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8

The use of get and set methods is practiced for security reasons. The method applied in this case is the encapsulation. The goal is actually not to allow variables to be modified directly. For example, let's imagine the following possible class structure:

public class Ponto {
    public int x;
    public int y;

    public Ponto(){}

   // métodos da classe.
}

From the moment the Point object is instantiated, you have direct access to the variables x and y. The most common thing to do in these cases is to change the visibility of the variable, usually using "private" instead of "public". Soon thereafter comes the adorable gets and sets. With the use of gets and sets, you allow a private visibility variable to be accessed. Let's take another example:

public class Ponto {
    private int x;
    private int y;

    public Ponto(){}

    public int setX(int valor){
       this.x = valor;
    }

    public int getX(){
       return this.x;
    }


   // métodos da classe.
}

In the example above, only through the getX and setX methods you can manipulate the variable X, whereas the variable Y does not have get and set can not be accessed directly. Now the most important part. It does not make sense to create classes with private visibility variables if you are going to create all (variables) get and set . Time, if the goal of private is to disable access, what sense does it use get and set if they give direct access to the variable? But why do we actually use it? simple, by standardization, but we should use it moderately. For the reasons already mentioned.

Hug.

    
answered by 14.11.2014 в 07:09
7

Being short and thick ... If all your accessor get does is to return a field of the class, and all that your set accessor does is change the value of that field, like so:

public class Pessoa {
    private int _idade;

    public int getIdade() { return _idade; }
    public void setIdade(value) { _idade = value; }
}

... Maybe you should make your field public.

That does not give any security. If performance is considered, it is because your execution stack gets a higher level to handle the value of the variable age.

Another security consideration is that there is a programming technique called Reflection . I leave it to you to research about this, but in a nutshell: making a private variable does not mean that it can not be read or changed directly by other classes. You just made these operations more expensive in terms of processing.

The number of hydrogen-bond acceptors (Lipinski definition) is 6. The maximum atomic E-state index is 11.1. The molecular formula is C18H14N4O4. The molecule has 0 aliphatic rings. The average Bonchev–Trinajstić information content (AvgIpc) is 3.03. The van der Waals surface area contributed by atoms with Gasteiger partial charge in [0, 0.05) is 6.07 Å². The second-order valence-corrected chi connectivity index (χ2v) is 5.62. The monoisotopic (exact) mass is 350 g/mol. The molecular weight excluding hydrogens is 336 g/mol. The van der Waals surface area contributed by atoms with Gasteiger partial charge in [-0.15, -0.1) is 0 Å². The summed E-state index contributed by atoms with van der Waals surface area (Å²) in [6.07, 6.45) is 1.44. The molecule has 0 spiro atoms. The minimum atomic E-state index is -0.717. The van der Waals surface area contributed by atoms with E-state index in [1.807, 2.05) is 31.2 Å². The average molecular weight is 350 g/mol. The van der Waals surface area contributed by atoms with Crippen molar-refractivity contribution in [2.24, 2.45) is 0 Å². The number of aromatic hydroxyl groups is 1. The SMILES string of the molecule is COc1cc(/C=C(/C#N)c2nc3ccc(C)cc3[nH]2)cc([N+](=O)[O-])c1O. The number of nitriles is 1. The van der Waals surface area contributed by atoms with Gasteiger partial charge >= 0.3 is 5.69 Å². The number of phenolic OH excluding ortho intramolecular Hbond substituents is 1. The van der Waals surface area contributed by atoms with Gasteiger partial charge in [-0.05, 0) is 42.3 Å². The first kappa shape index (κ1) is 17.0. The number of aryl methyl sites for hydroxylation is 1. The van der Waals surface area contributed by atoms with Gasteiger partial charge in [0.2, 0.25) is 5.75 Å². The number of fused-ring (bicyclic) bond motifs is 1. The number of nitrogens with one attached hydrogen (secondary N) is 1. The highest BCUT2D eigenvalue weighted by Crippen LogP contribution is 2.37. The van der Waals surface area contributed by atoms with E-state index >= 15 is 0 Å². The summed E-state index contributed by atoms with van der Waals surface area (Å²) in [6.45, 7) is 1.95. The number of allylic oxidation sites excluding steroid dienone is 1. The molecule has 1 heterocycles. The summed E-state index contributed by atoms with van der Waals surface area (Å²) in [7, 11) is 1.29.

Accessors are methods and as such serve to execute some logic that is of interest to you. For example, assuming you have a property by reference, such as a list. Let's give our class a list of children:

public class Pessoa {
    public List<Pessoa> filhos;
}

If you attempt to access this property in an instance, you may receive a null pointer error.

Pessoa p = new Pessoa();
p.filhos.Add(new Pessoa()); // você acessou uma variável nula.

Now let's make a really useful accessory. Let's have the courtesy to assure the user of our API that he will be able to access a guaranteed list instantiated, like this:

public class Pessoa {
    private List<Pessoa> _filhos;
    public List<Pessoa> getFilhos() {
        if (this._filhos == null) {
            this._filhos = new List<Pessoa>();
        }
        return this._filhos;
    }
}

Now this will never give null pointer error:

Pessoa p = new Pessoa();
p.getFilhos.Add(new Pessoa());

The idea behind the accessors is this: a series of operations required to read or write values for the class gets encapsulated in them.

The security of the accessors, therefore, depends on what is implemented in them. In cases like the example I used, security is about avoiding a null pointer exception. Other security aspects may involve checking permissions, preventing divisions by zero, ensuring that file access will not cause lock in those files, etc.

    
answered by 14.11.2014 в 14:36